Lee’s condolences: President Lee Myung-bak, center, pays his condolences to Japanese victims of the March 11 earthquake and tsunami at a memorial altar set up in the Japanese Embassy, central Seoul, Friday. Japanese Ambassador Masatoshi Muto, right, also acknowledges the victims, along with Cheong Wa Dae officials. / Yonhap
By Kang Hyun-kyung
Amid the nuclear crisis in Japan, the reliability and safety of made-in-Korea nuclear reactors have become President Lee Myung-bak’s buzzwords this week.
Lee emphasized Friday again that nuclear reactors here were safe and credible, noting that the nation’s nuclear energy technology is highly advanced.
This is the third time that the business leader-turned-President tried to show such high confidence of local reactors this week alone, following his first positive comments made during his trip to the United Arab Emirates Monday.
Analysts say his overemphasis of the safety of Korean nuclear reactors comes against the backdrop of the global nuclear energy market showing signs of waning after radiation leakage worries spread in Japan.
The alleged caution creeping into the nuclear energy industry remains a fear factor for South Korea as it set the ambitious goal of taking up to 20 percent of the global market in the forthcoming years by exporting its nuclear technology.
During a meeting with Cabinet ministers Friday, Lee was quoted as saying that “the local nuclear industry made outstanding progress, reactors are safe, and nuclear scientists have done a great job in operating them.”
Lee, however, directed Cabinet ministers to double-check the safety of reactors here and to review procedures to prevent nuclear accidents.
The meeting was set up to look into the government’s responses to the worst earthquake and monster tsunami to hit Japan. Ministers of foreign affairs and trade, finance and strategy, and agriculture participated in the meeting. Also joining the call were several nuclear scientists and experts in the nuclear energy industry.
Lee ordered the Ministry of Public Administration and Security to carry out regular training to prepare for possible nuclear accidents. The Ministry of Foreign Affairs and
Trade was urged to work with foreign governments in case they need assistance in nuclear accidents.
The Ministry of Education, Science and Technology plans to carry out safety checks on nine reactors that have been operated for 20 years or more. Twenty-one reactors are operating in the country, providing approximately 40 percent of electricity demand.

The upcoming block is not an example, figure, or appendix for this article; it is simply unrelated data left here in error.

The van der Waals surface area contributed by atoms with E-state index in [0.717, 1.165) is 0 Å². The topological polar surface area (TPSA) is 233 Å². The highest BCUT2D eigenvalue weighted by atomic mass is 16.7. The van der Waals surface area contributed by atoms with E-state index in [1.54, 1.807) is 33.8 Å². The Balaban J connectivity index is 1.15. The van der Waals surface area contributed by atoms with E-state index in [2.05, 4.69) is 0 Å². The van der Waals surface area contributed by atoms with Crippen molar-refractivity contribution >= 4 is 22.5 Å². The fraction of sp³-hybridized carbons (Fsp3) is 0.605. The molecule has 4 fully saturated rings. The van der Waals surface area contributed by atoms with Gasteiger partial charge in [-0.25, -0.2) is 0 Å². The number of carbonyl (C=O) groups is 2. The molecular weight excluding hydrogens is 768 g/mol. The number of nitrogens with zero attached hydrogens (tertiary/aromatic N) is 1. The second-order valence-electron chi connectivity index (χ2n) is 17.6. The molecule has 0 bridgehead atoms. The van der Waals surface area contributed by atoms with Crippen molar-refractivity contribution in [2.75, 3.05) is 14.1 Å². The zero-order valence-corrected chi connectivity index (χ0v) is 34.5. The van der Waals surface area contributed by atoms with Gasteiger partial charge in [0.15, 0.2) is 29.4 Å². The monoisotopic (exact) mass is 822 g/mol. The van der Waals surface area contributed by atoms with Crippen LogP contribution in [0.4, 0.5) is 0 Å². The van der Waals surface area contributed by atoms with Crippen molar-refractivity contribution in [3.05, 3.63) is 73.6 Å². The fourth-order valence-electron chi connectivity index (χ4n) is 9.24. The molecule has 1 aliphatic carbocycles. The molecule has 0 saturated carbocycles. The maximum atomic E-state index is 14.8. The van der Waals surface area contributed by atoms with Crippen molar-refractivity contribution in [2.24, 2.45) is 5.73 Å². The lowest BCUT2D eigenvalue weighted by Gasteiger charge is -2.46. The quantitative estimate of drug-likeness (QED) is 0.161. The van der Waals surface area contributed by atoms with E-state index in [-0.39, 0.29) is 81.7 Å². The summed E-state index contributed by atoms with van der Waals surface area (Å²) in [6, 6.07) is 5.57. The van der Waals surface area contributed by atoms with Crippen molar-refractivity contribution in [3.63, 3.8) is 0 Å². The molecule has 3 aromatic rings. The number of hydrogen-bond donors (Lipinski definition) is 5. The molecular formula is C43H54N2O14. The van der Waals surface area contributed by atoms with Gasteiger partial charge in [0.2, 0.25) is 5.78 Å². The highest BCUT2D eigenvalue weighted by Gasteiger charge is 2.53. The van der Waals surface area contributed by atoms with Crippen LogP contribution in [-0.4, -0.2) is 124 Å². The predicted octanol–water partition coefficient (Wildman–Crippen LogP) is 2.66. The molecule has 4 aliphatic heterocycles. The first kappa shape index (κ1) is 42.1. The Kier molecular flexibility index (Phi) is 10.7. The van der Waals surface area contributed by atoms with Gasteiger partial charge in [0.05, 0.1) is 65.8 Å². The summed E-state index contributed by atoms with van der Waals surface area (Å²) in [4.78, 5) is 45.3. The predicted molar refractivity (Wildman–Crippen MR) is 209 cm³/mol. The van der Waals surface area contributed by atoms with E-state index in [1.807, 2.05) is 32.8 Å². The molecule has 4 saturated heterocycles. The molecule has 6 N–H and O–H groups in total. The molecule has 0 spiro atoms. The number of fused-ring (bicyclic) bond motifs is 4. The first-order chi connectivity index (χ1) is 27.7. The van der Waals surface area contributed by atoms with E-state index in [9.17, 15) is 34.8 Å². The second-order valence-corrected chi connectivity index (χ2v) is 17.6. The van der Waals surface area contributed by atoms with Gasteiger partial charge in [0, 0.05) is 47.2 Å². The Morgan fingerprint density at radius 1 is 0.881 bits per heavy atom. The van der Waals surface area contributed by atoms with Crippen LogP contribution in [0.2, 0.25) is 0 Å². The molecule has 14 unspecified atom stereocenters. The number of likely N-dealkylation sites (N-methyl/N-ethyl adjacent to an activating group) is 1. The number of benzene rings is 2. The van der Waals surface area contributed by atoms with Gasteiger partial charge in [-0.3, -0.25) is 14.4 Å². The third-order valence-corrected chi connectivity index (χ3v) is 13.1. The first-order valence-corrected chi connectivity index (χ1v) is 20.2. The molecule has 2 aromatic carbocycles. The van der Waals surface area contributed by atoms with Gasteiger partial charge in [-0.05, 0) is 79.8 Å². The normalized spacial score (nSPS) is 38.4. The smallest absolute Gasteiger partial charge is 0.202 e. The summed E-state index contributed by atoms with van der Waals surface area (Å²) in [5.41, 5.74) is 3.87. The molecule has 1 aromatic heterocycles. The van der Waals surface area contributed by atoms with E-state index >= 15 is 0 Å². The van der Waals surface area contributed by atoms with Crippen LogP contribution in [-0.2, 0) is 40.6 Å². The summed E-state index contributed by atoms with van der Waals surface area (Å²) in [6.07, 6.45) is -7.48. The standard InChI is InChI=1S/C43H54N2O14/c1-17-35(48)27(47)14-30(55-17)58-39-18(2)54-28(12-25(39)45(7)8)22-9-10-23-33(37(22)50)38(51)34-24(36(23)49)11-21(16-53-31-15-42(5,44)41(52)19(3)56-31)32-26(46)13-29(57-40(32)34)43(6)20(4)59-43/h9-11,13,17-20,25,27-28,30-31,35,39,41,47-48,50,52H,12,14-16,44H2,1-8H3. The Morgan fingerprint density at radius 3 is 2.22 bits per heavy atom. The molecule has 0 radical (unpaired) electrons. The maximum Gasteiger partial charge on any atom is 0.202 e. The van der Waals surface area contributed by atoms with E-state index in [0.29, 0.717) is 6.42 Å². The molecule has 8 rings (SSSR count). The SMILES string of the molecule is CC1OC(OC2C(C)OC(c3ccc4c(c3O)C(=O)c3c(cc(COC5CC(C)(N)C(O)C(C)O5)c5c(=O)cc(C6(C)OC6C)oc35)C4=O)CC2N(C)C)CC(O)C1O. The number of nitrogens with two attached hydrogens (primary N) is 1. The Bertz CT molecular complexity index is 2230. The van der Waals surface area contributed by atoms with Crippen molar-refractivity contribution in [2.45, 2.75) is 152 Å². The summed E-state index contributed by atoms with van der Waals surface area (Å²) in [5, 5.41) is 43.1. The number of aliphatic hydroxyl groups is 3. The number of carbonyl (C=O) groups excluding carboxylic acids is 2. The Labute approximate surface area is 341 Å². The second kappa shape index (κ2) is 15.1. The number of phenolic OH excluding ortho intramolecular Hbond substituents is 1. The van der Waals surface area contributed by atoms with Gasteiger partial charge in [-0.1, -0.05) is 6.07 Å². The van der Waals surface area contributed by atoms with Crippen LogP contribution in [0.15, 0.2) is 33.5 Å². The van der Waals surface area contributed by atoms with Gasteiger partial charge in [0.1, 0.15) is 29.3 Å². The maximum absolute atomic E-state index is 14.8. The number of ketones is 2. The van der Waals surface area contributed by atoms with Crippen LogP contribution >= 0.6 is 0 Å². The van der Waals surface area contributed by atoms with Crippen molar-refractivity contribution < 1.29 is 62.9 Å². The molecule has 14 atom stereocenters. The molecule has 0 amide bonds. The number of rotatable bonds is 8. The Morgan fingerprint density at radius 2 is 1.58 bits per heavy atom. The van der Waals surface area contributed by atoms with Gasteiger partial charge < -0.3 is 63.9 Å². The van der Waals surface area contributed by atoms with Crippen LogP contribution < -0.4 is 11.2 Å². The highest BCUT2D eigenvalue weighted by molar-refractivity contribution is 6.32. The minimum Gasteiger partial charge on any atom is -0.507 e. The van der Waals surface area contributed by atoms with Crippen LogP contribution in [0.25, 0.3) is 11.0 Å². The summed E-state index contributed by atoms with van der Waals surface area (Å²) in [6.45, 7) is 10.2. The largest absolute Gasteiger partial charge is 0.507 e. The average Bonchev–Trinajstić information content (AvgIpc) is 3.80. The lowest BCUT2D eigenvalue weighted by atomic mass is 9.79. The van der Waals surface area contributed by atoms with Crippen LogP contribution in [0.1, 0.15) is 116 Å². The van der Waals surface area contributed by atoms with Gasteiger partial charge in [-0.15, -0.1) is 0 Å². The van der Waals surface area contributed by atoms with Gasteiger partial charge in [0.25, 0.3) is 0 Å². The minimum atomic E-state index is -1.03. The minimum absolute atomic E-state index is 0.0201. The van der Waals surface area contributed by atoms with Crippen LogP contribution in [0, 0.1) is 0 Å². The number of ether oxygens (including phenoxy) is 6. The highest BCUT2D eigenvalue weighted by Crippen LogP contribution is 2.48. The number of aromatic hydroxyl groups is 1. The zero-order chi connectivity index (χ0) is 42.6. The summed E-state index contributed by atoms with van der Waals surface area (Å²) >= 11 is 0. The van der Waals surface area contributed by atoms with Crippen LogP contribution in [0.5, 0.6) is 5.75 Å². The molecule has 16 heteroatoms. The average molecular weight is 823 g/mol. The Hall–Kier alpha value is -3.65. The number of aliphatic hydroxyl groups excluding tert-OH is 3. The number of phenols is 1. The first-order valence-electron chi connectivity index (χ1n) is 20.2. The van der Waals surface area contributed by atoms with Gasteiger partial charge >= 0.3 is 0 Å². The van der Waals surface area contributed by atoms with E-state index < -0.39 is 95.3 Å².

Presidential spokeswoman Kim Hee-jung told reporters that the participants didn’t touch upon the possible impact of the Japan earthquake on the nuclear energy industry.
Lee repeated the positive assessment of the safety of local nuclear reactors a day after he made similar remarks at a meeting with Rep. Ahn Sang-soo, chairman of the ruling Grand National Party, Thursday.
On Monday, the President gave the thumbs up on made-in-Korea nuclear reactors during his trip to the UAE, remarking that when it comes to safety and efficiency, the Korean model is “unrivaled.”
Lee stepped up efforts to promote Korea brand reactors at a time when the times are pretty tough after the nuclear crisis in Japan.
Being influenced by public anxiety over the safety of nuclear reactors, several governments have begun to rethink their plan to seek nuclear energy.
German Prime Minister Angela Merkel said Wednesday that her government would shut down its seven oldest nuclear reactors during a three-month safety review. Germany also plans to suspend a lifespan extension for the plants.
Switzerland, where four nuclear reactors are operating, took a similar measure this week. Energy Minister Doris Leuthard has suspended the approval process for three nuclear reactors to revisit safety standards.
The Chinese government Wednesday ordered safety inspections of its nuclear facilities and suspended approval for the plan to construct new nuclear reactors temporarily.
Industry experts said a decline in the nuclear energy industry will be unavoidable as governments invariably come to rethink their strategy or suspend the operation of reactors.